High-Performance SerDes Enable The 5G Wireless Edge

The importance of a high-speed, low-latency cellular network for AI-powered IoT devices.


Investment at the core of the global internet is red hot. The number of hyperscale data centers jumped to 700 worldwide at the end of 2021, and with more than 300 in the pipeline, should rise to over 1000 by 20241. In the span of five years, total hyperscale data centers will have doubled. And as the raw number shoots up, more powerful compute and networking hardware is rapidly being deployed, so both the total square footage and the computing power-per-square-foot are headed skyward. And the upshot is: it’s still not enough.

The growth in data traffic and the demand for real-time (latency-sensitive) applications is relentless. To keep pace, analysts are predicting investment at the network edge will outstrip that of the core in the years ahead. To reduce latency, AI/ML inferencing will increasingly be deployed at the edge of the network and in smart IoT end-point devices. As vast numbers of these AI-powered IoT devices will be mobile, portable, or off the wireline network, the importance of a high-speed, low-latency cellular network is key.

That’s where 5G wireless comes into the picture. Relative to its 4G predecessor, 5G offers up to 10X the throughput (data rate), 100X higher capacity, and 10X greater device density all at 1/10th the latency. With peak data rates going from 1 Gbps to 20 Gbps and latency going from 10 ms to 1 ms, 5G makes it possible to offer a host of real-time applications and services. To achieve this performance, 5G requires significant investments and changes in infrastructure compared to previous generations. These changes for 5G, as for any other infrastructure that relies on high-speed transfer of data, processing, and re-distribution of processed data, rely heavily on ultra-high speed and low-latency SerDes for data communication.

Legacy 4G network front-haul infrastructure is comprised of two main elements: the remote radio head (RRH) at the top of the cell tower and the baseband unit (BBU) at the bottom. The RRH is connected to the BBU using fiber optics and communicate via the common public radio interface (CPRI) protocol. CPRI was introduced during the 3G generation to increase speed beyond that of traditional co-axial cabling used previously.

In the 5G generation, the above infrastructure continues to exist, but 5G also brings the deployment of cloud or centralized radio access network (C-RAN) based architecture. C-RAN is a centralized, cloud-computing based architecture for radio access networks that not only supports 5G but provides backwards compatibility with earlier 4G/3G generations. The C-RAN infrastructure enables higher density, more throughput, and increased bandwidth.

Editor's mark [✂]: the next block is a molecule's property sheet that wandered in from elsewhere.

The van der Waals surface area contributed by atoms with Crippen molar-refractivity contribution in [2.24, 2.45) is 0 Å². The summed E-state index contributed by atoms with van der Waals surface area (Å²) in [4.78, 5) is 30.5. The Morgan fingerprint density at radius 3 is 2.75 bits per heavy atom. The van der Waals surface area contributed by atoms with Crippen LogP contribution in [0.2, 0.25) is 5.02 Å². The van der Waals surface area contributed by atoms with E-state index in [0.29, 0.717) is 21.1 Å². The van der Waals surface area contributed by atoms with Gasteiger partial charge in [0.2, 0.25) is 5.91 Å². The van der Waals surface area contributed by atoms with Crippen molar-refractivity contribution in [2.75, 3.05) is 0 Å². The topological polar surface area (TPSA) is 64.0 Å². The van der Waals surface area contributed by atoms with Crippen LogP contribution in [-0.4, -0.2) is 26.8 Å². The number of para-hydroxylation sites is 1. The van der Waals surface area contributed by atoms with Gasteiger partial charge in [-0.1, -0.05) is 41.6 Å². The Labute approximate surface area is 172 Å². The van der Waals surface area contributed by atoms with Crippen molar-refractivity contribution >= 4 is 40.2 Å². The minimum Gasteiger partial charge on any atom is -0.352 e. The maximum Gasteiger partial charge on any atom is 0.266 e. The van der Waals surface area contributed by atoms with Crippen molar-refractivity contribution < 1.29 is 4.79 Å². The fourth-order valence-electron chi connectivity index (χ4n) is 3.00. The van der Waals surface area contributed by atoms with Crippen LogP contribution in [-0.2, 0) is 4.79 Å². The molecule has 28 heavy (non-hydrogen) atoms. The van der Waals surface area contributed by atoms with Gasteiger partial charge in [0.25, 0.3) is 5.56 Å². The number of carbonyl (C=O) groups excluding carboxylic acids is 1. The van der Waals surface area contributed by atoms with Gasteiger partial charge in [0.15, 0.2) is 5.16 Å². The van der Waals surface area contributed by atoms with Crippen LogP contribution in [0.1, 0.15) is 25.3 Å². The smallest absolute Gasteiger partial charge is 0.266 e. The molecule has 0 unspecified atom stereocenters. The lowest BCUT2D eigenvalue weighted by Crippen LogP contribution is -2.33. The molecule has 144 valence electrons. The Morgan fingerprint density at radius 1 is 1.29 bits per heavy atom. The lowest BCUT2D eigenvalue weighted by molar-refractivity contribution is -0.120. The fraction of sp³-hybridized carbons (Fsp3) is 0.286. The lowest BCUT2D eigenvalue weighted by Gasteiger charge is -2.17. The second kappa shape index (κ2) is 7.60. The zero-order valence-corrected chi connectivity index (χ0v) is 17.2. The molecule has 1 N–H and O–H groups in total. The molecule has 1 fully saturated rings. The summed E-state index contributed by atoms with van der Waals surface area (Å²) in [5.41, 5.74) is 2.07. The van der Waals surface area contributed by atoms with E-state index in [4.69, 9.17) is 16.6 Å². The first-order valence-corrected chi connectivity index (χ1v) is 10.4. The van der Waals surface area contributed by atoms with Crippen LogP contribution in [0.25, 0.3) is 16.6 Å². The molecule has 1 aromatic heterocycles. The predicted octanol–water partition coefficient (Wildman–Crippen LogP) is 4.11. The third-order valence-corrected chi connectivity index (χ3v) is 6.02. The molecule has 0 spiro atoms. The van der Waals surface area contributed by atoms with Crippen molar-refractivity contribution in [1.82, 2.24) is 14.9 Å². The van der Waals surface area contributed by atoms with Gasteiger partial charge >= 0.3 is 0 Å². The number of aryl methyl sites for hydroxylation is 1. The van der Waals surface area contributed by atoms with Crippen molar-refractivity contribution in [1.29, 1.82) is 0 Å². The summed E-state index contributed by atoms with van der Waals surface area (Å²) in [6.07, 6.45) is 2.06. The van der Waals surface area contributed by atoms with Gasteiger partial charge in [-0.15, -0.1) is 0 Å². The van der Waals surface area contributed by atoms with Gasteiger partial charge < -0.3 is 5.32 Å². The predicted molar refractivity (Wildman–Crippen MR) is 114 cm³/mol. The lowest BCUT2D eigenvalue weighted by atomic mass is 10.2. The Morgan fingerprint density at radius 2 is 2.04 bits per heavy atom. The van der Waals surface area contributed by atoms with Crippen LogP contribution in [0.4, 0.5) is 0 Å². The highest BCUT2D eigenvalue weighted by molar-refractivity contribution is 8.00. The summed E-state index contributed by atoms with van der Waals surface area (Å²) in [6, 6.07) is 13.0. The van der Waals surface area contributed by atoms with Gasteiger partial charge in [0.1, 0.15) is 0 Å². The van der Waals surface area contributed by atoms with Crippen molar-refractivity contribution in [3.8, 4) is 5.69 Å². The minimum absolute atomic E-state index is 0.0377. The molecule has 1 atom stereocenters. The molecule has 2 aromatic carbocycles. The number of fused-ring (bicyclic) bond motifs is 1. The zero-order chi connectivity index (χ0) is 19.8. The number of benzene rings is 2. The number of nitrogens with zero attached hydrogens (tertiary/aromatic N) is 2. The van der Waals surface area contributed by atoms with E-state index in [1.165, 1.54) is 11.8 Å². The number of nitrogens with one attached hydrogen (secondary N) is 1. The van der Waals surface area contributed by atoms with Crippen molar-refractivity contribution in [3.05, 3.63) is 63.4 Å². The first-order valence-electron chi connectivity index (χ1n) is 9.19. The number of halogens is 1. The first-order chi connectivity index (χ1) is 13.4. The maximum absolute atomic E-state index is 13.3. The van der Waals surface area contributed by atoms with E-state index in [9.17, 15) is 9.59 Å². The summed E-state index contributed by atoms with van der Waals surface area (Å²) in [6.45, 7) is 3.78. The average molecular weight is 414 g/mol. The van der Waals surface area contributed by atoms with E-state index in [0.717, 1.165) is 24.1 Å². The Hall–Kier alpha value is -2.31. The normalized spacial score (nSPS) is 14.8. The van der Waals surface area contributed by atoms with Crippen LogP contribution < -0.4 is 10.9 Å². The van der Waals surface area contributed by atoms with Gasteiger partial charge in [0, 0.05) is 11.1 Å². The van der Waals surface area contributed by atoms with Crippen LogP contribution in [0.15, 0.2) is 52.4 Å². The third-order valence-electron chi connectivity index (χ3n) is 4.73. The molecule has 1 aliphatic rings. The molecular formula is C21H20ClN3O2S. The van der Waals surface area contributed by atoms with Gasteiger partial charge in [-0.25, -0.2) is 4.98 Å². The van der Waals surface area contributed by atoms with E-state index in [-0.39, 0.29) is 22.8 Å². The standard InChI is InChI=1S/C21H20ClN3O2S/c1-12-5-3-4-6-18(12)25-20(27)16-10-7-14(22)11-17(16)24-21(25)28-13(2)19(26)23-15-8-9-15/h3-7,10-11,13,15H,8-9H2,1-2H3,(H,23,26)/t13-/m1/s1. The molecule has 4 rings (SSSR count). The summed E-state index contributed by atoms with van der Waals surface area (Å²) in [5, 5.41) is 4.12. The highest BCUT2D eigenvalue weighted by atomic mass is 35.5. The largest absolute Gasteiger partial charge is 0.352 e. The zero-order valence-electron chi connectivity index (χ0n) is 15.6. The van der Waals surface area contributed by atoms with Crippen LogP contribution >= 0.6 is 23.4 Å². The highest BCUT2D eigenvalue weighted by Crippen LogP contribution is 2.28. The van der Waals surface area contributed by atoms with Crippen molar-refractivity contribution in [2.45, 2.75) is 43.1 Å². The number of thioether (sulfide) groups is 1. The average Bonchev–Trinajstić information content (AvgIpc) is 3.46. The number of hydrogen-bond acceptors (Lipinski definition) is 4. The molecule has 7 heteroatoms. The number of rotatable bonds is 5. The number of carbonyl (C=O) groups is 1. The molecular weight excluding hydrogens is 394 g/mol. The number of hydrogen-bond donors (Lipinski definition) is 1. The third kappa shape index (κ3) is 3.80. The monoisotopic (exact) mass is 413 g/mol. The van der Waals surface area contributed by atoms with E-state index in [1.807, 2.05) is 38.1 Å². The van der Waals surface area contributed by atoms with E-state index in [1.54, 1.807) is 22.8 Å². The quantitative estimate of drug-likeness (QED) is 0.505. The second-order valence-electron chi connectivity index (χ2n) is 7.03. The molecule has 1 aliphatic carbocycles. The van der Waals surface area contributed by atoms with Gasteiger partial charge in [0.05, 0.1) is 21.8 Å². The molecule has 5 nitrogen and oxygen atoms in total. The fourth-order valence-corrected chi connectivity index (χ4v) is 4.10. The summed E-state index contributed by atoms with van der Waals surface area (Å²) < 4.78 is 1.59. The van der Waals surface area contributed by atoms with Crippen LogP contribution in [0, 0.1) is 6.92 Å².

The RRH in front-haul network designs contain an RF transceiver, data converter circuitry, and digital signal processors. Implementation of the RRH involves conversion of an analog signal into digital and vice versa, and the serial data communication interface between data converter units are governed by the JEDEC standard JESD204.

In 5G networks, this style of tower architecture continues to exist, but the internal workings require much higher speed capabilities than 4G implementations. To support 5G data rates, upgrades to the existing communications interfaces of both CPRI and JESD were required. CPRI increased from 12.1 Gbps to 24.33 Gbps and the JESD204 standard increases speed from 12.5 Gbps with JESD204B to 32.5 Gbps with JESD204C.

In a CPRI front-haul architecture, data streams are nominally formed by I and Q (in-phase and quadrature) streams. Jitter in the SerDes clocking or variation in the signal latency introduces errors in the I and Q data streams. A high-speed SerDes designed for CPRI applications requires very low transmit clock jitter, very low recovered clock jitter, low latency, and ultra-low latency variation. Special consideration and techniques are required to reduce the latency variation in the SerDes to create an ideal interface for these long-reach networking applications.

With JESD204C, in addition to maintaining low jitter and latency values, one of the key challenges of digital converter interfaces is that upstream and downstream data rates can be asymmetric. In many SerDes architecture implementations, supporting RX and TX asymmetric data rates results in significant overhead in power and area consumption. An advanced clocking mechanism in addition to a careful optimization of power and area is required to reduce the overhead of asymmetric operation. These considerations, combined with a significant increase in channel loss when moving from lower data rates to higher data rates, require a SerDes with advanced equalization and adaptation scheme to cover such a broad specification.

Rambus offers 32G SerDes tailored to meet the needs of 5G CPRI and JESD204C. These SerDes are architected to provide the ultra-low jitter, ultra-low latency and efficient asymmetric operation needed for 5G. With over 30 years of leadership in high-performance interfaces, and industry renown as the expert in signal and power integrity, all backed by world-class engineering support, we can help you accelerate to market your 5G chip designs.

1 Synergy Research Group, March 2022

Additional resource:
Website: Rambus 32G Multi-protocol SerDes PHY

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